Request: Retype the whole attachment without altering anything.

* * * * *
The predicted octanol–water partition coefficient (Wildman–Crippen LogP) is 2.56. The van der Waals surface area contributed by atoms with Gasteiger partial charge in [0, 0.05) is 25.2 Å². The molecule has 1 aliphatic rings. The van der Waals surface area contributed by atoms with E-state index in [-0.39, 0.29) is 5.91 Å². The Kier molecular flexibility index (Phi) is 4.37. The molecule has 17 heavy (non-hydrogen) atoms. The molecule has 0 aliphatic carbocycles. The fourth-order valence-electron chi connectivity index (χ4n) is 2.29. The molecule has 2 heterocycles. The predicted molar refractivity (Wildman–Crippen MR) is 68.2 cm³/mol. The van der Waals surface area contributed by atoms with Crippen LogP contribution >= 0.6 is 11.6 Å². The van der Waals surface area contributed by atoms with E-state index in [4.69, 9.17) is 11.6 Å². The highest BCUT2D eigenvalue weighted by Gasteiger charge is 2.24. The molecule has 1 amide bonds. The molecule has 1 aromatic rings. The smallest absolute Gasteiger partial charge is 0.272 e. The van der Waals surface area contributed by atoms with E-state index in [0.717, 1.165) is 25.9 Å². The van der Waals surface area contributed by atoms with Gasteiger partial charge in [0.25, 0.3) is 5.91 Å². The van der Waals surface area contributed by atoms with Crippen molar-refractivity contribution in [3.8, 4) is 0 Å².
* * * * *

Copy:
The predicted octanol–water partition coefficient (Wildman–Crippen LogP) is 2.56. The van der Waals surface area contributed by atoms with Gasteiger partial charge in [0, 0.05) is 25.2 Å². The molecule has 1 aliphatic rings. The van der Waals surface area contributed by atoms with E-state index in [-0.39, 0.29) is 5.91 Å². The Kier molecular flexibility index (Phi) is 4.37. The molecule has 17 heavy (non-hydrogen) atoms. The molecule has 0 aliphatic carbocycles. The fourth-order valence-electron chi connectivity index (χ4n) is 2.29. The molecule has 2 heterocycles. The predicted molar refractivity (Wildman–Crippen MR) is 68.2 cm³/mol. The van der Waals surface area contributed by atoms with Crippen LogP contribution >= 0.6 is 11.6 Å². The van der Waals surface area contributed by atoms with E-state index in [4.69, 9.17) is 11.6 Å². The highest BCUT2D eigenvalue weighted by Gasteiger charge is 2.24. The molecule has 1 amide bonds. The molecule has 1 aromatic rings. The smallest absolute Gasteiger partial charge is 0.272 e. The van der Waals surface area contributed by atoms with E-state index in [0.717, 1.165) is 25.9 Å². The van der Waals surface area contributed by atoms with Gasteiger partial charge in [0.25, 0.3) is 5.91 Å². The van der Waals surface area contributed by atoms with Crippen molar-refractivity contribution in [3.8, 4) is 0 Å².